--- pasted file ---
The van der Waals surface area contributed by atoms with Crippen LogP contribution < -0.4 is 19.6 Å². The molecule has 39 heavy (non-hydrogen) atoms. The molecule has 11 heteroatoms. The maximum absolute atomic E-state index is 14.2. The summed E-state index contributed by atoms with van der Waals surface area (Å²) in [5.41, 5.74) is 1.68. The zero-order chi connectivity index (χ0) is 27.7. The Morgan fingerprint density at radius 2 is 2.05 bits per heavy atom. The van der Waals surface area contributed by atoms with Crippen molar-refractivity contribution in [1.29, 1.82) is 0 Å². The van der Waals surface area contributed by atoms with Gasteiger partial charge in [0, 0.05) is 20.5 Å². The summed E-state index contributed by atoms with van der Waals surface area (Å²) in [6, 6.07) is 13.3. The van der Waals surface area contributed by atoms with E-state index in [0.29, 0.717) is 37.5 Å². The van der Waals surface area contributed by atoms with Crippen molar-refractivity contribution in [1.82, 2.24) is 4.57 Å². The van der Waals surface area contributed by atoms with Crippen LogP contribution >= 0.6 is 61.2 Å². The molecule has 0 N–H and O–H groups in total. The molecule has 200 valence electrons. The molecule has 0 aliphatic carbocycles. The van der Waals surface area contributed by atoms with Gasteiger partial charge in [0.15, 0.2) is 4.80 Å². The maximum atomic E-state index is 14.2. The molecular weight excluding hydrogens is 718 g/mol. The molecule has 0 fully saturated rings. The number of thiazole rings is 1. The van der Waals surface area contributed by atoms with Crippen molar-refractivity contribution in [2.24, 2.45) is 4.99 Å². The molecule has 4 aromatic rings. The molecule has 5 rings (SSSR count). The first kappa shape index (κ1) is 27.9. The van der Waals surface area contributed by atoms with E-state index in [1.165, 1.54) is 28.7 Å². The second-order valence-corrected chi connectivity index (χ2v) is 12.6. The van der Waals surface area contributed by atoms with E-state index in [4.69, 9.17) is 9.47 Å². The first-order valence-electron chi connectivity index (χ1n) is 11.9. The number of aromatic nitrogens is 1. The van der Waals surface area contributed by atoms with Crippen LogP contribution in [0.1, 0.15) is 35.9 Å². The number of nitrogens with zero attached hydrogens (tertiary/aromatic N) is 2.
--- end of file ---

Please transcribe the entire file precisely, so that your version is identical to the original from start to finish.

The van der Waals surface area contributed by atoms with Crippen LogP contribution < -0.4 is 19.6 Å². The molecule has 39 heavy (non-hydrogen) atoms. The molecule has 11 heteroatoms. The maximum absolute atomic E-state index is 14.2. The summed E-state index contributed by atoms with van der Waals surface area (Å²) in [5.41, 5.74) is 1.68. The zero-order chi connectivity index (χ0) is 27.7. The Morgan fingerprint density at radius 2 is 2.05 bits per heavy atom. The van der Waals surface area contributed by atoms with Crippen molar-refractivity contribution in [1.29, 1.82) is 0 Å². The van der Waals surface area contributed by atoms with Gasteiger partial charge in [0, 0.05) is 20.5 Å². The summed E-state index contributed by atoms with van der Waals surface area (Å²) in [6, 6.07) is 13.3. The van der Waals surface area contributed by atoms with E-state index in [0.29, 0.717) is 37.5 Å². The van der Waals surface area contributed by atoms with Crippen molar-refractivity contribution in [1.82, 2.24) is 4.57 Å². The van der Waals surface area contributed by atoms with Crippen LogP contribution >= 0.6 is 61.2 Å². The molecule has 0 N–H and O–H groups in total. The molecule has 200 valence electrons. The molecule has 0 aliphatic carbocycles. The van der Waals surface area contributed by atoms with Gasteiger partial charge in [0.15, 0.2) is 4.80 Å². The maximum atomic E-state index is 14.2. The molecular weight excluding hydrogens is 718 g/mol. The molecule has 0 fully saturated rings. The number of thiazole rings is 1. The van der Waals surface area contributed by atoms with Crippen molar-refractivity contribution in [2.24, 2.45) is 4.99 Å². The molecule has 4 aromatic rings. The molecule has 5 rings (SSSR count). The first kappa shape index (κ1) is 27.9. The van der Waals surface area contributed by atoms with E-state index in [1.165, 1.54) is 28.7 Å². The second-order valence-corrected chi connectivity index (χ2v) is 12.6. The van der Waals surface area contributed by atoms with E-state index in [4.69, 9.17) is 9.47 Å². The first-order valence-electron chi connectivity index (χ1n) is 11.9. The number of aromatic nitrogens is 1. The van der Waals surface area contributed by atoms with Crippen LogP contribution in [0.1, 0.15) is 35.9 Å². The number of nitrogens with zero attached hydrogens (tertiary/aromatic N) is 2.